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WWF’s losses amount to HK$1 million due to an outdated and biased closure policy

WWF-Hong Kong announces that the Mai Po Nature Reserve will re-open on 21 April 2010. This is the sixth closure in as many years at the Reserve due to the government’s closure policy, which is an outdated policy applicable to the internationally recognized Ramsar wetland and it should be reviewed urgently.

WWF-Hong Kong suffers direct losses of around $200,000 each closure period due to cancelled public visits which, over the past six years, has cumulated to over HK$1 million. Indirect financial losses are also incurred due to public wariness and slow uptake of visits following each closure.

“The losses have a significant impact on WWF’s management and education programmes in Mai Po. WWF is facing the difficulty of inadequate government funding to manage the Reserve by annually having to raise an additional HK$3.5 million to meet the management cost shortfall. Public visit revenue is therefore essential. Lost revenue from the Reserve closure translates into a reduction in our management operations at the Reserve which can affect wildlife,” said Bena Smith, Reserve Manager, WWF-Hong Kong.

“The closure of Mai Po due to single cases of dead birds with H5N1 within 3km of the boundary is woefully outdated. WWF respects the need for precautionary measures to ensure public safety, but we believe the current government policy is more about public perception, and having to be seen to do something, than actual scientific fact. There is no evidence of a human ever having contracted H5N1 from a wild bird,” added Mr Smith.

The period from November to April is traditionally the peak period for migratory waterbirds to visit Mai Po and the Deep Bay wetlands. Over the last few years, the closures have resulted in more than 13,000 public visitors and students losing the opportunity to learn and appreciate the spectacle of waterbird migration during this peak period.

Mr Smith said, “The current policy serves to only disrupt educational and recreational visits to Mai Po, reduce revenue needed to manage Mai Po, frustrate Hong Kong’s birdwatchers and send out the wrong message that Mai Po and Hong Kong is an unsafe place to visit.”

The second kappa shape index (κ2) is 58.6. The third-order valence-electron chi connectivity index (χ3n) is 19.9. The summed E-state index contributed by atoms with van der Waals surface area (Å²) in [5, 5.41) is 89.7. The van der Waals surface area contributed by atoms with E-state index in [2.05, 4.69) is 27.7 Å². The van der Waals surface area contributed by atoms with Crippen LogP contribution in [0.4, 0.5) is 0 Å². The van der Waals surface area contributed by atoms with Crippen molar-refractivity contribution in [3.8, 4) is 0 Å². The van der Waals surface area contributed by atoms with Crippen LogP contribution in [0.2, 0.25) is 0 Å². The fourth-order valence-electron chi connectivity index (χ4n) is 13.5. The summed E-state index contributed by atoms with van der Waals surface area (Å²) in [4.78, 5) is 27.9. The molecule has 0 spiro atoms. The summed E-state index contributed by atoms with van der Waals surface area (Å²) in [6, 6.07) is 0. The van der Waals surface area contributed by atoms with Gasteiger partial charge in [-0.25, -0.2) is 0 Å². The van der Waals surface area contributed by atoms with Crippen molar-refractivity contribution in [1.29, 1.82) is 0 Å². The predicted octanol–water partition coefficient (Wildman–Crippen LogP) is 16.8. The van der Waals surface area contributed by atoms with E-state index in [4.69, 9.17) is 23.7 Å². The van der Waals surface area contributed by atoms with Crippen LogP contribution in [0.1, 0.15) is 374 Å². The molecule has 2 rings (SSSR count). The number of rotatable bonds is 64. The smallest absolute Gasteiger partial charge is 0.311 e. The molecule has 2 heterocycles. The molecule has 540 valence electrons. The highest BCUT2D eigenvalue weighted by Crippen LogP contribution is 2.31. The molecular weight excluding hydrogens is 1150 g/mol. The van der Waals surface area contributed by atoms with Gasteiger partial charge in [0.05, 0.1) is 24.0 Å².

WWF also calls on the government to review the compensation policy, in which WWF sees a blatant inconsistency in policy applications. In 2007, the Mong Kok Bird Market which was closed for 18 days received government ex-gratia payments of $10,000 and a one-month waiver of rent to all the stall holders as compensation for this closure.

WWF has held several meetings with different government departments over the last few years in a bid to resolve the issue, but to date progress to revise the policy has been slow. WWF will call for further meetings with the Environment Bureau, Agriculture, Fisheries & Conservation Department (AFCD) and Legislative councillors to propose a motion for policy review.

The Reserve will re-open on 21 April 2010 after 21 days of closure following notification by the AFCD that no further cases of H5 positive birds have been found within 3km of Mai Po. The Reserve has been closed since 31 March 2010 after a dead Barn Swallow (Hirundo rustica) found at the Mai Po Section of Castle Peak Road on 26 March 2010 was confirmed as H5N1 positive.

WWF places the highest priority on the health of visitors to Mai Po and our staff working in the Reserve. Since wild birds shun humans by nature, visitors to Mai Po do not come into close proximity to wild birds at the Reserve. WWF will continue to ensure its already stringent biosecurity measures are implemented to minimize risks to our staff and visitors. These measures include the provision of disinfectant hand washes and footbaths at selected points around the reserve, and regular disinfection of site infrastructure.
Since 2003, over 30,000 faecal samples from wild birds at Mai Po have been tested by the University of Hong Kong staff and Government. None of these samples tested positive for the highly pathogenic H5N1 avian flu virus. In winter 2008/09, a dead Grey Heron (Ardea cinerea) found at the Reserve was found to be H5N1 positive.

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